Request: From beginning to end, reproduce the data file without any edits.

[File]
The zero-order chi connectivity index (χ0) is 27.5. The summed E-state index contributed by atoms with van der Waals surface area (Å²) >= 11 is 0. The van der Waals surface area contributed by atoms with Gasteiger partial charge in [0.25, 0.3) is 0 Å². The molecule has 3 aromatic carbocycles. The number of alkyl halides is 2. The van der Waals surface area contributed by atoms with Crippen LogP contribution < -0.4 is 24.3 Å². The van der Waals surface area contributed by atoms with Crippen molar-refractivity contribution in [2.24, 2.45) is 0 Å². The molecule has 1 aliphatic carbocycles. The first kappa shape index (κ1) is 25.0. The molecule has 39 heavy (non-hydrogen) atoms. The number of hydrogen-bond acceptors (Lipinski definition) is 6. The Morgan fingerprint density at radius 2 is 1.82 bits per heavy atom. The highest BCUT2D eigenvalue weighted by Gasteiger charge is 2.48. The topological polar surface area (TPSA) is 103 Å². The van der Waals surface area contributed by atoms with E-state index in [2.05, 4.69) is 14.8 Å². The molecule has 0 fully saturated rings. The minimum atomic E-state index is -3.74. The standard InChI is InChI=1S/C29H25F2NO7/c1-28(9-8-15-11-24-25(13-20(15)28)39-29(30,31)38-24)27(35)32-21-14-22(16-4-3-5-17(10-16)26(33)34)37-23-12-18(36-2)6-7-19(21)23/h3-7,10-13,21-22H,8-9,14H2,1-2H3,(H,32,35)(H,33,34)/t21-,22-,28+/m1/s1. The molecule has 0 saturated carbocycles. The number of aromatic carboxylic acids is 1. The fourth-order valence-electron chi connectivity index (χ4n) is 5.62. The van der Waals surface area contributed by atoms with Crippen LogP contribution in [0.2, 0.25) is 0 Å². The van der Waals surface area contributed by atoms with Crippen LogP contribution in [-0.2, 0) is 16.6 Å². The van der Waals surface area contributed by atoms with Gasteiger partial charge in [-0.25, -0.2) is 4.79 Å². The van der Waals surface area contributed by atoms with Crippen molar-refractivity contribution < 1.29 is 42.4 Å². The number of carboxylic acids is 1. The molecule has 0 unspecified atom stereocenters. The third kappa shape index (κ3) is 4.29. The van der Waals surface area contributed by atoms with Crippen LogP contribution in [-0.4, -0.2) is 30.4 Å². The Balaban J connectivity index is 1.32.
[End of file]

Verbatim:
The zero-order chi connectivity index (χ0) is 27.5. The summed E-state index contributed by atoms with van der Waals surface area (Å²) >= 11 is 0. The van der Waals surface area contributed by atoms with Gasteiger partial charge in [0.25, 0.3) is 0 Å². The molecule has 3 aromatic carbocycles. The number of alkyl halides is 2. The van der Waals surface area contributed by atoms with Crippen LogP contribution < -0.4 is 24.3 Å². The van der Waals surface area contributed by atoms with Crippen molar-refractivity contribution in [2.24, 2.45) is 0 Å². The molecule has 1 aliphatic carbocycles. The first kappa shape index (κ1) is 25.0. The molecule has 39 heavy (non-hydrogen) atoms. The number of hydrogen-bond acceptors (Lipinski definition) is 6. The Morgan fingerprint density at radius 2 is 1.82 bits per heavy atom. The highest BCUT2D eigenvalue weighted by Gasteiger charge is 2.48. The topological polar surface area (TPSA) is 103 Å². The van der Waals surface area contributed by atoms with E-state index in [2.05, 4.69) is 14.8 Å². The molecule has 0 fully saturated rings. The minimum atomic E-state index is -3.74. The standard InChI is InChI=1S/C29H25F2NO7/c1-28(9-8-15-11-24-25(13-20(15)28)39-29(30,31)38-24)27(35)32-21-14-22(16-4-3-5-17(10-16)26(33)34)37-23-12-18(36-2)6-7-19(21)23/h3-7,10-13,21-22H,8-9,14H2,1-2H3,(H,32,35)(H,33,34)/t21-,22-,28+/m1/s1. The molecule has 0 saturated carbocycles. The number of aromatic carboxylic acids is 1. The fourth-order valence-electron chi connectivity index (χ4n) is 5.62. The van der Waals surface area contributed by atoms with Crippen LogP contribution in [0.2, 0.25) is 0 Å². The van der Waals surface area contributed by atoms with Crippen LogP contribution in [-0.2, 0) is 16.6 Å². The van der Waals surface area contributed by atoms with Gasteiger partial charge in [-0.25, -0.2) is 4.79 Å². The van der Waals surface area contributed by atoms with Crippen molar-refractivity contribution < 1.29 is 42.4 Å². The number of carboxylic acids is 1. The molecule has 0 unspecified atom stereocenters. The third kappa shape index (κ3) is 4.29. The van der Waals surface area contributed by atoms with Crippen LogP contribution in [-0.4, -0.2) is 30.4 Å². The Balaban J connectivity index is 1.32.